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September 5, 2016 / emmanintheworld

BRT: From TransMilenio to TransCebu

Everyone knows that the traffic in Manila is hellish. The highways become parking lots even if the rush ‘hour’ has long since passed. Public transportation is ill-maintained and disorganized. There are tens of thousands of vehicles that pass through the overcrowded EDSA, the main highways of Metro Manila.The situation is so bad that President Duterte wants the Congress to grant him emergency powers to solve this issue.

But what exactly should be done in order to solve the ever-present traffic problem?

One of the solutions that has long been proposed is the development of a Bus Rapid Transit (BRT) system in urban cities. The BRT is a system where buses have exclusive lanes (typically in the center of the road) to avoid mixed congestion. This is usually done at surface level, which basically means that BRTs are like subways on the street-level.

The benefits of the BRT, compared to the present setup in the urban cities in the Philippines, are obvious: (1) Unruly bus drivers won’t be able to clog traffic because of the dedicated lanes. In this setup, they are physically limited to a single lane and passengers can only board on specific terminals. (2) Colorum buses won’t be able to operate anymore since they would be prevented from entering the bus-only lanes. This should maximize the bus occupancy rate during the off-peak hours. (3) Private vehicle owners would be incentivized to use the BRT instead of driving the cars given that the bus lanes would have faster traffic flows. Buses also have priority in intersections, which would contribute to the commuter’s shorter travel time. (4) Unlike railways and elevated roads, the construction of BRTs should be faster and at a fraction of the cost since it is only surface-level. While the 16.9-kilometer MRT line in EDSA took 5 years before it was inaugurated, the time it took for the initial BRT line to develop, from idea to operation, was 36 months.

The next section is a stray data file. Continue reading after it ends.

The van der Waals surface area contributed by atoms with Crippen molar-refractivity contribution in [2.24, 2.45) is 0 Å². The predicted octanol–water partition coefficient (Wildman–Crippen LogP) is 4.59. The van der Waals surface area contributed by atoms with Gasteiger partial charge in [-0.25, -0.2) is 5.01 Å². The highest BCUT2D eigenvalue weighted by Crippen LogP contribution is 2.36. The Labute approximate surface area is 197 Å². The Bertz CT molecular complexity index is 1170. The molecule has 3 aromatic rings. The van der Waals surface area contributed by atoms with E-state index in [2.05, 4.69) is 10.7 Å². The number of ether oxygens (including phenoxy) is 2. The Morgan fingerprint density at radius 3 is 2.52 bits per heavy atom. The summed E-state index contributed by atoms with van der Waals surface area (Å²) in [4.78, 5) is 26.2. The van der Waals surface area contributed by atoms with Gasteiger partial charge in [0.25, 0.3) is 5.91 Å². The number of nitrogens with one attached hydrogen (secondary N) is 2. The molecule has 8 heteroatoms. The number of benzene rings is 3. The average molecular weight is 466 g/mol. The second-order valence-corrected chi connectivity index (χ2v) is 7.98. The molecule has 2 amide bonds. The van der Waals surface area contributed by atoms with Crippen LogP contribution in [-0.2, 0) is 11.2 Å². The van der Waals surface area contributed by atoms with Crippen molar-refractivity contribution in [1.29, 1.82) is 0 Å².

Perhaps the most famous example of this system is TransMilenio, Bogota’s 112-km BRT line. The world’s largest BRT system began in December 2000 and was so successful that commuters are saving 233 hours annually. Air pollutants are down by 40 percent since the implementation of the system. There was also an observed reduction in fatalities (92 percent), injuries (75 percent), and collisions (79 percent). That viral quote about the “rich using transportation” is also attributed to Enrique Penalosa, the mayor of Bogota who championed for the use of the BRT.

Given that the BRT system has been successful in many urban cities around the world, how are we not pushing for this to be present in the Philippines?

Well, there are already plans to develop a similar system in Manila and Cebu. President Aquino has approved a 12-kilometer Manila-Quezon line last December 2015. There are also talks of BRT systems in the present administration (one along EDSA and one replacing the LRT-2 line), though none has been finalized yet. Although these proposals could be at risk of being stuck in government bureaucracy, there is already a BRT project that should start construction soon: TransCebu.

The BRT system in Cebu City , which has an initial line of 11-kilometers, will start construction in 2016 and should be complete in 2018. This project is financed jointly by the Philippine government and the World Bank. The dedicated bus lanes would also have a total of 176 buses and would service an estimated 330,000 passengers daily.

With the way public works projects are usually handled in the country, it is worth checking if the implementation is up to international standards. The Metro Rail Transit, for example, had delays in every phase of the project because of perceived irregularities and lawsuits. From the awarding of the contract in 1989, the MRT project was in limbo until construction finally started in 1995.